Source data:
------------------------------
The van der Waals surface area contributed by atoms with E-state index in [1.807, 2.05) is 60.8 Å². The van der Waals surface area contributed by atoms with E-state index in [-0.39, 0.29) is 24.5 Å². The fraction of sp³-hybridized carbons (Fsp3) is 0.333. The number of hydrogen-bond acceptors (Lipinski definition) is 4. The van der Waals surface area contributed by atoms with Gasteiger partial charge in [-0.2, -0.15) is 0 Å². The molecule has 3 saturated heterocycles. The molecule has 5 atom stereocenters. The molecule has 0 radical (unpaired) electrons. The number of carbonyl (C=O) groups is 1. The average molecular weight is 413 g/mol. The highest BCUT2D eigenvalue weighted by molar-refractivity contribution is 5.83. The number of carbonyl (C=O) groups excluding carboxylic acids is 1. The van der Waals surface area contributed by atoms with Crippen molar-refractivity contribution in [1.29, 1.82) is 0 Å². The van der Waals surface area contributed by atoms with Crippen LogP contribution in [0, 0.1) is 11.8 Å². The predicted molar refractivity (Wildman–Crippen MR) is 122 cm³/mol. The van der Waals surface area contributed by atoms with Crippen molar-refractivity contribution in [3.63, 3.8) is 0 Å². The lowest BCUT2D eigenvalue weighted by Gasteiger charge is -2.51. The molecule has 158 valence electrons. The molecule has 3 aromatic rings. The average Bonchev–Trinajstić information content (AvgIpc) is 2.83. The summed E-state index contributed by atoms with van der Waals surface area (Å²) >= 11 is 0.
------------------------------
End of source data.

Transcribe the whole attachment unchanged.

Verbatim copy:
The van der Waals surface area contributed by atoms with E-state index in [1.807, 2.05) is 60.8 Å². The van der Waals surface area contributed by atoms with E-state index in [-0.39, 0.29) is 24.5 Å². The fraction of sp³-hybridized carbons (Fsp3) is 0.333. The number of hydrogen-bond acceptors (Lipinski definition) is 4. The van der Waals surface area contributed by atoms with Gasteiger partial charge in [-0.2, -0.15) is 0 Å². The molecule has 3 saturated heterocycles. The molecule has 5 atom stereocenters. The molecule has 0 radical (unpaired) electrons. The number of carbonyl (C=O) groups is 1. The average molecular weight is 413 g/mol. The highest BCUT2D eigenvalue weighted by molar-refractivity contribution is 5.83. The number of carbonyl (C=O) groups excluding carboxylic acids is 1. The van der Waals surface area contributed by atoms with Crippen molar-refractivity contribution in [1.29, 1.82) is 0 Å². The van der Waals surface area contributed by atoms with Crippen LogP contribution in [0, 0.1) is 11.8 Å². The predicted molar refractivity (Wildman–Crippen MR) is 122 cm³/mol. The van der Waals surface area contributed by atoms with Crippen molar-refractivity contribution in [3.63, 3.8) is 0 Å². The lowest BCUT2D eigenvalue weighted by Gasteiger charge is -2.51. The molecule has 158 valence electrons. The molecule has 3 aromatic rings. The average Bonchev–Trinajstić information content (AvgIpc) is 2.83. The summed E-state index contributed by atoms with van der Waals surface area (Å²) >= 11 is 0.